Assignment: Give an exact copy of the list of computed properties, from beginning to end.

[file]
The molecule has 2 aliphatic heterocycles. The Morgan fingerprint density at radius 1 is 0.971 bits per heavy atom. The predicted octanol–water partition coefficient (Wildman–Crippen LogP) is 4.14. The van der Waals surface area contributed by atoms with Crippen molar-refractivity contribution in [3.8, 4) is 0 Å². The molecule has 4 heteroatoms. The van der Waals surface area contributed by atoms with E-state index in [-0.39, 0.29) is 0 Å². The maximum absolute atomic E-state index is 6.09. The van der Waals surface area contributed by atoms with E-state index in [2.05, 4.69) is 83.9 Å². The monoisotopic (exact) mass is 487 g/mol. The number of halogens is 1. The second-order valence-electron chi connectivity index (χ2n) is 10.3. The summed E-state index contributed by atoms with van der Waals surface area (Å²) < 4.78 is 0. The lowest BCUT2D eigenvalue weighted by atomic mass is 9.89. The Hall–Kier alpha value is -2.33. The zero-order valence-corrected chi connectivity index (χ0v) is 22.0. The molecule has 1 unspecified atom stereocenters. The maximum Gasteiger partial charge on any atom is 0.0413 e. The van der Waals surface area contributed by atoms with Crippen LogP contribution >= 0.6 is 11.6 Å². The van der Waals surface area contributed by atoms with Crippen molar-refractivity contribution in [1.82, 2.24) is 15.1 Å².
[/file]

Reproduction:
The molecule has 2 aliphatic heterocycles. The Morgan fingerprint density at radius 1 is 0.971 bits per heavy atom. The predicted octanol–water partition coefficient (Wildman–Crippen LogP) is 4.14. The van der Waals surface area contributed by atoms with Crippen molar-refractivity contribution in [3.8, 4) is 0 Å². The molecule has 4 heteroatoms. The van der Waals surface area contributed by atoms with E-state index in [-0.39, 0.29) is 0 Å². The maximum absolute atomic E-state index is 6.09. The van der Waals surface area contributed by atoms with E-state index in [2.05, 4.69) is 83.9 Å². The monoisotopic (exact) mass is 487 g/mol. The number of halogens is 1. The second-order valence-electron chi connectivity index (χ2n) is 10.3. The summed E-state index contributed by atoms with van der Waals surface area (Å²) < 4.78 is 0. The lowest BCUT2D eigenvalue weighted by atomic mass is 9.89. The Hall–Kier alpha value is -2.33. The zero-order valence-corrected chi connectivity index (χ0v) is 22.0. The molecule has 1 unspecified atom stereocenters. The maximum Gasteiger partial charge on any atom is 0.0413 e. The van der Waals surface area contributed by atoms with Crippen LogP contribution >= 0.6 is 11.6 Å². The van der Waals surface area contributed by atoms with Crippen molar-refractivity contribution in [1.82, 2.24) is 15.1 Å².